|"You may have a fresh start any moment you choose, for this thing that we call 'failure' is not the falling down, but the staying down." Mary Pickford 1893-1979, Actress and Producer|
Saturday, October 18, 2008
By: Bean Jones
I recently cleaned up my apartment (for real) and I was amazed at the amount of paper I had accumulated in a little over a year. Though I'm a big fan of paper products, the frightening sight of three garbage bags loaded with paper got me thinking about going paperless.
Sometime ago, Microsoft bigwig Bill Gates caused a fuss when he declared that his office was 90 percent paperless. In the same Fortune magazine interview, he emphasized that losing the paper trail had a "great impact on productivity."
I may have dismissed his anti-paper drive when he first came out with it, but I'm checking out his tips now:
1. Make room for your desktop. Gates claims that his actual desktop is free of clutter. How does he do this? Well, he's got his workload segregated on three computer screens. According to John Peddie Research, Gates' multi-screen technique increases productivity by 20 to 30 percent--as having multiple screens saves you from window switching and resizing.
Then again, not everyone can afford having multiple screens on their desk. In lieu of actual computer screens, you can do it better than Gates by using virtual desktops that segregate work into different workspaces. Sounds complex? Not at all. Just download Microsoft Windows Virtual Desktop Manager (Windows XP) or VirtueDesktops (Mac OS X).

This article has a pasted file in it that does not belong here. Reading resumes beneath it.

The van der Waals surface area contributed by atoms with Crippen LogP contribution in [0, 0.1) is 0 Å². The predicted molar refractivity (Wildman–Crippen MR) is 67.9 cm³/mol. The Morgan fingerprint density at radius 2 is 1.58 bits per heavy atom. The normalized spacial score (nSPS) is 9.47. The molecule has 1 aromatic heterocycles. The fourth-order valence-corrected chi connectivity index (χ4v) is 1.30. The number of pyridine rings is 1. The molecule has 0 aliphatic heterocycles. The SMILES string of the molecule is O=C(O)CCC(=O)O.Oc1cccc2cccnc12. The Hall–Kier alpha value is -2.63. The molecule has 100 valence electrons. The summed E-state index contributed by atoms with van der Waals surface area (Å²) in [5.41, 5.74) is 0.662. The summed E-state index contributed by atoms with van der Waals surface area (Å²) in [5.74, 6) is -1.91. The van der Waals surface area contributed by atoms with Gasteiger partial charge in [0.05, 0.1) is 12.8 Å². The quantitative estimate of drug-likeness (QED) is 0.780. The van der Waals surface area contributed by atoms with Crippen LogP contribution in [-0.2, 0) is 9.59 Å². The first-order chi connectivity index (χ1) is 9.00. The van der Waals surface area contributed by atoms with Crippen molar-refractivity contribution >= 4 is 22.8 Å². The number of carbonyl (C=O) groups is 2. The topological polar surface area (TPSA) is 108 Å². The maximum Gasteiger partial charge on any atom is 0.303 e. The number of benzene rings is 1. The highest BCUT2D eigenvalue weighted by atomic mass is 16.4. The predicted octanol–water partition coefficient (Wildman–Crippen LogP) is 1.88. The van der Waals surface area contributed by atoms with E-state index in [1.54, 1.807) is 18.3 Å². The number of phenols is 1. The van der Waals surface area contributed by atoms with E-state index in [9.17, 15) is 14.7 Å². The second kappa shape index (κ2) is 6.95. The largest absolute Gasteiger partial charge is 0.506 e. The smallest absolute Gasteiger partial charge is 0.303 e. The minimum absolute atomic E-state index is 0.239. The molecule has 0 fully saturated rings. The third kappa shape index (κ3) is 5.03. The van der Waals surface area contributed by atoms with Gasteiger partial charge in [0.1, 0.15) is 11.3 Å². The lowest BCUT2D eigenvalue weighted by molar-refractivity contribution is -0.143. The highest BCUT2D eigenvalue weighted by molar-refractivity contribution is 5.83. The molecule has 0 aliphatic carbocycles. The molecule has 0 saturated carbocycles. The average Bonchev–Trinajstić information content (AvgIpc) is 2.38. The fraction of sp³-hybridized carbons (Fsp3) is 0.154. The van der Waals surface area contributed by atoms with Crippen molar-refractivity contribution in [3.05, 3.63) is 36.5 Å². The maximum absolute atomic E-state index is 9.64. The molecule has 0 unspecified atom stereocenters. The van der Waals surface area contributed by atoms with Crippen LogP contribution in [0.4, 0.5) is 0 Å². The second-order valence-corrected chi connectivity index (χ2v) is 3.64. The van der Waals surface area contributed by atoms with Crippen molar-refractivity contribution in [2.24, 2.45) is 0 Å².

2. Use email to get things done. Utilize the free online storage space that comes with your email to keep important documents handy wherever you go. Likewise, you could get rid of the avalanche of Post-Its by using your email as a virtual calendar or planner through free web-based services like Yahoo! Calendar and Windows Live Calendar.
3. Make your email sift itself. Gates is all for filtering emails. We oftentimes receive emails less important than others. These less priority mails steal our attention from the task at hand. They can be filtered to be read at a later time so that our focus remains on the task we have at the moment. For Yahoo! Mail, for instance, there is the filter management page.